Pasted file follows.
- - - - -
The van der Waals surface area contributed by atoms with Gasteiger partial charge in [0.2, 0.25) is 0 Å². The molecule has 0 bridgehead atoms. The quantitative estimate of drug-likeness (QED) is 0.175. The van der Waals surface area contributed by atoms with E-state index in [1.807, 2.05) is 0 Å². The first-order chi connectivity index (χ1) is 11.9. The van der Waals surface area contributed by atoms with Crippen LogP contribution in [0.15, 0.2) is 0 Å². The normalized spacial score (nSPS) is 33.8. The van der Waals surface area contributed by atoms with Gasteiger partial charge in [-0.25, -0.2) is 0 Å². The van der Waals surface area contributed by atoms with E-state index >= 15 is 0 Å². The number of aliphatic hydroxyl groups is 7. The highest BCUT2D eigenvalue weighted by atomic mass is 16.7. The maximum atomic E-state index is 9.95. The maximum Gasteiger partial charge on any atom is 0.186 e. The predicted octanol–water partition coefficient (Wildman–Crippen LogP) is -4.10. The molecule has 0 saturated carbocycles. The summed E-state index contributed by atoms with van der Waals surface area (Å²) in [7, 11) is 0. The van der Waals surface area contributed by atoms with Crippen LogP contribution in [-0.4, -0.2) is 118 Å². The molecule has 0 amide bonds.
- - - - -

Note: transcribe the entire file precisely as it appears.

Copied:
The van der Waals surface area contributed by atoms with Gasteiger partial charge in [0.2, 0.25) is 0 Å². The molecule has 0 bridgehead atoms. The quantitative estimate of drug-likeness (QED) is 0.175. The van der Waals surface area contributed by atoms with E-state index in [1.807, 2.05) is 0 Å². The first-order chi connectivity index (χ1) is 11.9. The van der Waals surface area contributed by atoms with Crippen LogP contribution in [0.15, 0.2) is 0 Å². The normalized spacial score (nSPS) is 33.8. The van der Waals surface area contributed by atoms with Gasteiger partial charge in [-0.25, -0.2) is 0 Å². The van der Waals surface area contributed by atoms with E-state index >= 15 is 0 Å². The number of aliphatic hydroxyl groups is 7. The highest BCUT2D eigenvalue weighted by atomic mass is 16.7. The maximum atomic E-state index is 9.95. The maximum Gasteiger partial charge on any atom is 0.186 e. The predicted octanol–water partition coefficient (Wildman–Crippen LogP) is -4.10. The molecule has 0 saturated carbocycles. The summed E-state index contributed by atoms with van der Waals surface area (Å²) in [7, 11) is 0. The van der Waals surface area contributed by atoms with Crippen LogP contribution in [-0.4, -0.2) is 118 Å². The molecule has 0 amide bonds.